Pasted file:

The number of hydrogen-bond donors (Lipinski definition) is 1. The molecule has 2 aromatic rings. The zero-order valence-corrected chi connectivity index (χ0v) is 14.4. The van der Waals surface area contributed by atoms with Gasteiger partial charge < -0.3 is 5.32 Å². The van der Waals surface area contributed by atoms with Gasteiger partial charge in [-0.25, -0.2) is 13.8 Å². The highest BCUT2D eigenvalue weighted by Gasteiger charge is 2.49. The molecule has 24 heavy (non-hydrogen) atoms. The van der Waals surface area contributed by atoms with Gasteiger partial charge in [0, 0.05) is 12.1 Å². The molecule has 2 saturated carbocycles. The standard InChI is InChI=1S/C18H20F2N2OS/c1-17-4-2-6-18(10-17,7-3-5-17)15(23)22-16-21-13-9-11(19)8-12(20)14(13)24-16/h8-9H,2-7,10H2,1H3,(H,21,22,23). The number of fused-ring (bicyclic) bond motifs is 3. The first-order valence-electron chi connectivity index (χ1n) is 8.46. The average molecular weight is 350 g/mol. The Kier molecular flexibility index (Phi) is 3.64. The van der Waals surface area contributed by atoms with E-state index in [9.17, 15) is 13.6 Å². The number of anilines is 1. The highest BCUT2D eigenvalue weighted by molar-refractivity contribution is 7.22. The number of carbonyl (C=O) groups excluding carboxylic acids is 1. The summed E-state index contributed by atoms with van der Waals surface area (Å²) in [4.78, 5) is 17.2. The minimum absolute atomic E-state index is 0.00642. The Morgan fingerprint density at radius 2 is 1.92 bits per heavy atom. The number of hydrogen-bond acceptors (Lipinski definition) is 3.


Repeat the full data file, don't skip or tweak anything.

The number of hydrogen-bond donors (Lipinski definition) is 1. The molecule has 2 aromatic rings. The zero-order valence-corrected chi connectivity index (χ0v) is 14.4. The van der Waals surface area contributed by atoms with Gasteiger partial charge < -0.3 is 5.32 Å². The van der Waals surface area contributed by atoms with Gasteiger partial charge in [-0.25, -0.2) is 13.8 Å². The highest BCUT2D eigenvalue weighted by Gasteiger charge is 2.49. The molecule has 24 heavy (non-hydrogen) atoms. The van der Waals surface area contributed by atoms with Gasteiger partial charge in [0, 0.05) is 12.1 Å². The molecule has 2 saturated carbocycles. The standard InChI is InChI=1S/C18H20F2N2OS/c1-17-4-2-6-18(10-17,7-3-5-17)15(23)22-16-21-13-9-11(19)8-12(20)14(13)24-16/h8-9H,2-7,10H2,1H3,(H,21,22,23). The number of fused-ring (bicyclic) bond motifs is 3. The first-order valence-electron chi connectivity index (χ1n) is 8.46. The average molecular weight is 350 g/mol. The Kier molecular flexibility index (Phi) is 3.64. The van der Waals surface area contributed by atoms with E-state index in [9.17, 15) is 13.6 Å². The number of anilines is 1. The highest BCUT2D eigenvalue weighted by molar-refractivity contribution is 7.22. The number of carbonyl (C=O) groups excluding carboxylic acids is 1. The summed E-state index contributed by atoms with van der Waals surface area (Å²) in [4.78, 5) is 17.2. The minimum absolute atomic E-state index is 0.00642. The Morgan fingerprint density at radius 2 is 1.92 bits per heavy atom. The number of hydrogen-bond acceptors (Lipinski definition) is 3.